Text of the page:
SDK Resources > Redirection Library > Redirection and the Link Preference Feature

Redirection and the Link Preference Feature

In previous versions of Intel AMT since Release 2.5, when a redirection session was initiated over a wireless LAN interface (WLAN), Intel AMT took control of the WLAN (also known as “ME Preference”) for the duration of the session. This assured that the session would not be interrupted during a commanded power cycle or reboot. However, while the redirection session is active, the host OS has no access to the network. In some scenarios, this is not the desirable behavior. Release 6.0 adds a method for changing the link preference (AMT_EthernetPortSettings.SetLinkPreference). This method enables a console application to say either that the host should receive WLAN traffic while the host WLAN driver is active or the ME should receive all WLAN traffic even when the host driver is active.


If Intel AMT has not received a wireless profile or if none of the wireless profiles result in a successful connection, changing the link preference to ME will result in a loss of wireless connectivity. The ME will not give up control of the link until completion of the link preference timeout period. See Wireless Manageability

The Release 6.1 version of the redirection library, and later versions, allow a console application to control how Intel AMT will treat redirection sessions. The library sends the selected behavior when it initiates a redirection session. The application can choose between two behaviors (see IMR_SetOpt, used to set CLIENT_LINK_PREFERENCE_OPTION):

   The default behavior of previous versions: When a redirection session starts, the ME takes over the WLAN and does not release it until the session ends. During the session, Intel AMT ignores the AMT_EthernetPortSettings.SetLinkPreference method; therefore, a console cannot force Intel AMT to give up control of WLAN, and the link preference does not change, even if commanded to change.

   The new behavior that takes advantage of AMT_EthernetPortSettings.SetLinkPreference: The method determines the link preference and an application can command a change from Host preference to ME preference and back during a redirection session. Note that the default setting is Host link preference.

Examples of Usage

IT technicians may have multiple SOL sessions open on different platforms. They do not want to cut off the host user’s WLAN connectivity while they are dealing with different users.

A console may initiate an SOL session automatically before assigning the support session to a technician. Without this change, the user loses Host WLAN connectivity earlier than necessary.

Setting the Redirection Library Option

IMR_SetOpt and IMR_GetOpt allow setting the Intel AMT behavior. The choice applies to all sessions set up with the current client or with all clients set up in the future. The default value is the behavior of previous versions of the library. The option parameter is based on the CLIENT_LINK_PREFERENCE_OPTION enumeration. Set this option before opening a redirection session to a client.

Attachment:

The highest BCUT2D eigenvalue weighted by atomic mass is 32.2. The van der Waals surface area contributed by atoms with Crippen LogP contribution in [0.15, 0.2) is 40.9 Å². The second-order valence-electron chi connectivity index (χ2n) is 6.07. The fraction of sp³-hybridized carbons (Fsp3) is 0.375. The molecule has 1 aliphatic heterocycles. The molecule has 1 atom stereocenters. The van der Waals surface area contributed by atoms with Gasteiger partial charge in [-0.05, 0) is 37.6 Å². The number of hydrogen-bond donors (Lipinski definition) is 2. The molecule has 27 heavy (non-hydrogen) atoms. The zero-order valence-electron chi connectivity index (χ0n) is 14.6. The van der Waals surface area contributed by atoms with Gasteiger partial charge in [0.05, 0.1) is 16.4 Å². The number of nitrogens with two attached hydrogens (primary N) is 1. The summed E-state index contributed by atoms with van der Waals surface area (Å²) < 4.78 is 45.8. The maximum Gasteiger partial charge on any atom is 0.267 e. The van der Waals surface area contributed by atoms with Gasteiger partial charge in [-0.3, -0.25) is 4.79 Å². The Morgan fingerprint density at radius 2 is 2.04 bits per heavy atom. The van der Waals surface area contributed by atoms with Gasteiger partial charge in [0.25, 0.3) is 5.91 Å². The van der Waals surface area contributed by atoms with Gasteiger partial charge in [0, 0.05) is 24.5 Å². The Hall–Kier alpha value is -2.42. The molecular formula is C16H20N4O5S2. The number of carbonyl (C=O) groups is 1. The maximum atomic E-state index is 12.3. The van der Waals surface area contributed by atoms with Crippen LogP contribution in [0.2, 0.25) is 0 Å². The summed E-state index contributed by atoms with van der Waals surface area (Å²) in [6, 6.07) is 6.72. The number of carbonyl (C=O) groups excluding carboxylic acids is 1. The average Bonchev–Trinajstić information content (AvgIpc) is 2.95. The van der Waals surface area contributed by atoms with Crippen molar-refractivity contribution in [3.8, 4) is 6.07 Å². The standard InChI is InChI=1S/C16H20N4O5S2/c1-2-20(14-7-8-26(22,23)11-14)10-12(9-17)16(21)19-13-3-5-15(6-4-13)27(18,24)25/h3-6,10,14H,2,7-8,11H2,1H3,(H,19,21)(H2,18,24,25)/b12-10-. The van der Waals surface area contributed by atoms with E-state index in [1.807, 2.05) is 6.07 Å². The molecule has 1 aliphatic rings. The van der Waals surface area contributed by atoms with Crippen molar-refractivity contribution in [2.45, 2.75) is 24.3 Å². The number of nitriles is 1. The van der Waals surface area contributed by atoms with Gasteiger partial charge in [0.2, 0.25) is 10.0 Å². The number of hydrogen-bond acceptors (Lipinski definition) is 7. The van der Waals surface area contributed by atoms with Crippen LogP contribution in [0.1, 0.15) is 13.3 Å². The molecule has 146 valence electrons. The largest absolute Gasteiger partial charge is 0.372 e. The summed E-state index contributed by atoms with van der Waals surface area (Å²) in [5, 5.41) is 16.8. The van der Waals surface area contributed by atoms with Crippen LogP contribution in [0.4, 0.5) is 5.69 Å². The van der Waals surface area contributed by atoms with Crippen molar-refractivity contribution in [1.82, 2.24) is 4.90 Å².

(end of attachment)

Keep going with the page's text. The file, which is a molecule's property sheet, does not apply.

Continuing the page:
Behavior of newer versions (Release 6.1and later) of the Redirection Library with Previous Releases

If the option is not changed, Intel AMT will assume ME preference for the duration of the session. If you attempt to change to the behavior of Intel AMT Release 6.0 and later releases opposite a version of Intel AMT that does not support it, the library will return an IMR_RES_CLIENT_INVALID_OPTION response, indicating that this function is not applicable to this version of Intel AMT.

Sample Sequence of Operations

Assume the Host WLAN driver is active. A possible sequence of operations would be:

1. Set the redirection option for a client to CONSOLE_LINK_PREFERENCE using the IMR_SetOpt method.

2. Set the link preference for the wireless LAN to Host by invoking AMT_EthernetPortSettings.SetLinkPreference.

3. Start an SOL session. The connection will be made via the Host driver as the wireless link preference and link control is with the Host.

4. Set the wireless LAN link preference to ME with a short timeout. Control will pass to the ME for the defined timeout period. This will assure that the ME has control of the link and the redirection session will be sustained during the reboot cycle.

5. Remotely command a platform reboot.

6. Control the client via the SOL session (performing Boot to BIOS, for example).

7. Once the client boots back to the operating system, control will return to the Host after the timeout expires.
It is likely that an open redirection session will close during a transfer of wireless LAN control from the ME to the Host. (SOL sessions have a better chance of not closing.) It will be necessary to reopen the session to continue it after the transfer completes.

See Also:

   A description of the link preference feature

   Managing Link Preference for a Session Connected Over a Wireless Interface (KVM)

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